Israel’s sense of isolation

Israel’s sense of isolation

A prolonged attack of the magnitude of Israel’s current offensive into Gaza invites the same disappointments and political losses for Israel that occurred when Israel went after Hezbollah in the summer of 2006. Also, it invites an unabated hatred from the Arab world toward Israel, as recently described by Benny Morris in the NY Times. But the notion that this hatred exists as a permanent reality is an expression of fear and exasperation.

Egypt’s government is basically on Israel’s side and Mahmoud Abbas has denounced Hamas for not extending the cease-fire the other week. We also know that the Arab League has had a two-state solution proposal on the table since 2002; this requires clarification on refugees and exact borders, but Israel needs to explore it as a way of getting out of this endless sinkhole of conflict. Hopefully, the Obama administration will be working with Israel and the Saudis to work out the details.

It should be remembered that in Yitzhak Rabin’s inaugural Knesset speech as prime minister in 1992, he implored Israelis not to see the whole world as being “against us.” M. J. Rosenberg’s most recent Friday column, from his Washington, DC perch at the Israel Policy Forum, takes on Prof. Morris as follows:

Following Prime Minister Yitzhak Rabin’s decision to recognize both the PLO and the Palestinians’ right to a state in the West Bank and Gaza, nine non-Arab Muslim states and 32 of the 43 Sub-Saharan African states established relations with Israel. India and China, the two largest markets in the world, opened trade relations. Jordan signed a peace treaty and several of the emirates began quiet dealings with Israel.

The Arab boycott ended. Foreign investment soared. Israel’s isolation appeared to be over. The most graphic demonstration of Israel’s changed international standing occurred at Prime Minister Yitzhak Rabin’s funeral in 1995, which rivaled President Kennedy’s in terms of international representation.

Leaders from virtually every nation on earth came to pay homage to Rabin. From President Clinton and Prince Charles to President Hosni Mubarak, King Hussein, and the leaders of every country in Europe, most of Africa and Asia (including India and China), Latin America, Turkey, Morocco, Mauritania, Oman, Qatar, and Tunisia. Yasir Arafat wept at Leah Rabin’s apartment in Tel Aviv.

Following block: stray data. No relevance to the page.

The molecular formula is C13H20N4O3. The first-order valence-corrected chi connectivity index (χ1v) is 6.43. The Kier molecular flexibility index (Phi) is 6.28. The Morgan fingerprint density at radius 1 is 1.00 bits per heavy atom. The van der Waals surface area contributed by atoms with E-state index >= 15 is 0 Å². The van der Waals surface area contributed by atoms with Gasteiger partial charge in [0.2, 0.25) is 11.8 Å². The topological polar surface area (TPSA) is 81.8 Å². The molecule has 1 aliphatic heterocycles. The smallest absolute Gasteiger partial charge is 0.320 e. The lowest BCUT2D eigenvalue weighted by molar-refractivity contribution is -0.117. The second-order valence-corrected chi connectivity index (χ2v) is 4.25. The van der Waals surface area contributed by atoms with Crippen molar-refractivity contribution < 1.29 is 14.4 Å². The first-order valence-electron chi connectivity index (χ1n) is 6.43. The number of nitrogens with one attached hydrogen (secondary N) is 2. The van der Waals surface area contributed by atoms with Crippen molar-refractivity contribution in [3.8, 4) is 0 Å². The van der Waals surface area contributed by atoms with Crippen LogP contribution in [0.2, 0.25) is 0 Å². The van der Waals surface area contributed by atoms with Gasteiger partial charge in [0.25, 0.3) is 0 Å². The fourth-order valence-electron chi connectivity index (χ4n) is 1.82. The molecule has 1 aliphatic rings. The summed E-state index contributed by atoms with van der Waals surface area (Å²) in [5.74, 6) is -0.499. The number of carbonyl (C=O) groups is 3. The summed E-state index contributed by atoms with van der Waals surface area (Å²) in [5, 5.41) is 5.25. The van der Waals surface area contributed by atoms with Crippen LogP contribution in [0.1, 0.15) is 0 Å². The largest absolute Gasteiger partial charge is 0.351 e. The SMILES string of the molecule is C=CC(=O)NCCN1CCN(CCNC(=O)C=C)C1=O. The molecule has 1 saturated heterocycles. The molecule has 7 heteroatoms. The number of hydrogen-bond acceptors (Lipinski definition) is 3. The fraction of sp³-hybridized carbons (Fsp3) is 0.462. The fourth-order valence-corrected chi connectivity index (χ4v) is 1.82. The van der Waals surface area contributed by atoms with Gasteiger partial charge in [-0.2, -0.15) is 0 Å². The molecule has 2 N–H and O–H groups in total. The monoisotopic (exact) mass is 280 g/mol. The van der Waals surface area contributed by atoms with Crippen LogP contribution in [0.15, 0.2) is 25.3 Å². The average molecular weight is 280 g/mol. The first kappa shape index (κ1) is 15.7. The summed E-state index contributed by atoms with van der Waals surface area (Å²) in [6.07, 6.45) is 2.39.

The world mourned Rabin because under him, Israel had embraced the cause of peace with the Palestinians. The homage to Rabin was a clear demonstration—as was the opening of trade and diplomatic relations with formerly hostile states—that Israel was not being isolated because it is a Jewish state, but because of its conflict with the Palestinians.

Once Rabin moved to end the conflict, he ended Israel’s isolation as well. (If the problem was undying Jew-hatred, Rabin’s opening to the Palestinians would not have affected Israel’s standing).

We need to remember this as the hard-liners insist that anti-Israel sentiment is unconnected with anything Israel does. That is simply not true. Even Ariel Sharon, hated more than any Israeli by most Arabs and Muslims, saw his image transformed overnight when he moved to relinquish Gaza. He actually received an ovation at the United Nations, leaving the old man in shock.

But that was then, this is now. I agree with Morris who seems to believe that, at this rate, Israel’s days may be numbered.

So the questions have to be asked. Does the Gaza war improve Israel’s long-term (or even short-term) situation? Might it not have been better to induce Hamas to stop the shelling by ending the blockade Israel imposed back when Hamas won the Palestinian election?

Was it right to insist that Hamas accept Israel in advance of negotiations rather than simply push for a total and absolute cessation of violence and blockade, followed by negotiations? Could Israel realistically expect the cease-fire to hold while Gaza remained under siege, rife with hunger, illness, and joblessness? And freezing cold. (Even during the cease-fire, Israel was turning on Gaza’s heat and electricity only a few hours a day).

Again, I am not questioning Israel’s right to respond. But that is the wrong question. The right question to ask is why it came to this. And to ask ourselves if supporting the continuation of this war—rather than an immediate cease-fire—will do Israel more harm than good.

By | 2009-01-05T14:50:00-05:00 January 5th, 2009|Blog|0 Comments

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